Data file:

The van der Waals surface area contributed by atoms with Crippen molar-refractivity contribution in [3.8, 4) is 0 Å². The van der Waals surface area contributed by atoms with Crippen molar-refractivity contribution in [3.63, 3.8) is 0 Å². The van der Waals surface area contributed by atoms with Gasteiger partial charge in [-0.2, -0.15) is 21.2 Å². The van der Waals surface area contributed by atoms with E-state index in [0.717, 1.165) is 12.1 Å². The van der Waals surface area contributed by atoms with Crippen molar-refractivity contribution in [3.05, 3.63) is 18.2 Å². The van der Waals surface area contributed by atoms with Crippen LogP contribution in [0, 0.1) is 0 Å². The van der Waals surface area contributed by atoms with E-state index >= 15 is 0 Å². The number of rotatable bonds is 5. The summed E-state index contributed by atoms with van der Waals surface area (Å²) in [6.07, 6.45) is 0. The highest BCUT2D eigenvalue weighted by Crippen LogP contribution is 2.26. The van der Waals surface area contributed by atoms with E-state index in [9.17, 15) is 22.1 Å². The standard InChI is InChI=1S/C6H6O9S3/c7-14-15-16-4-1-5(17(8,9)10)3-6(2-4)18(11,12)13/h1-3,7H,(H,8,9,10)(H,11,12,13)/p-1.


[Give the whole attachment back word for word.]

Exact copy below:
The van der Waals surface area contributed by atoms with Crippen molar-refractivity contribution in [3.8, 4) is 0 Å². The van der Waals surface area contributed by atoms with Crippen molar-refractivity contribution in [3.63, 3.8) is 0 Å². The van der Waals surface area contributed by atoms with Gasteiger partial charge in [-0.2, -0.15) is 21.2 Å². The van der Waals surface area contributed by atoms with E-state index in [0.717, 1.165) is 12.1 Å². The van der Waals surface area contributed by atoms with Crippen molar-refractivity contribution in [3.05, 3.63) is 18.2 Å². The van der Waals surface area contributed by atoms with Crippen LogP contribution in [0, 0.1) is 0 Å². The van der Waals surface area contributed by atoms with E-state index >= 15 is 0 Å². The number of rotatable bonds is 5. The summed E-state index contributed by atoms with van der Waals surface area (Å²) in [6.07, 6.45) is 0. The highest BCUT2D eigenvalue weighted by Crippen LogP contribution is 2.26. The van der Waals surface area contributed by atoms with E-state index in [9.17, 15) is 22.1 Å². The standard InChI is InChI=1S/C6H6O9S3/c7-14-15-16-4-1-5(17(8,9)10)3-6(2-4)18(11,12)13/h1-3,7H,(H,8,9,10)(H,11,12,13)/p-1.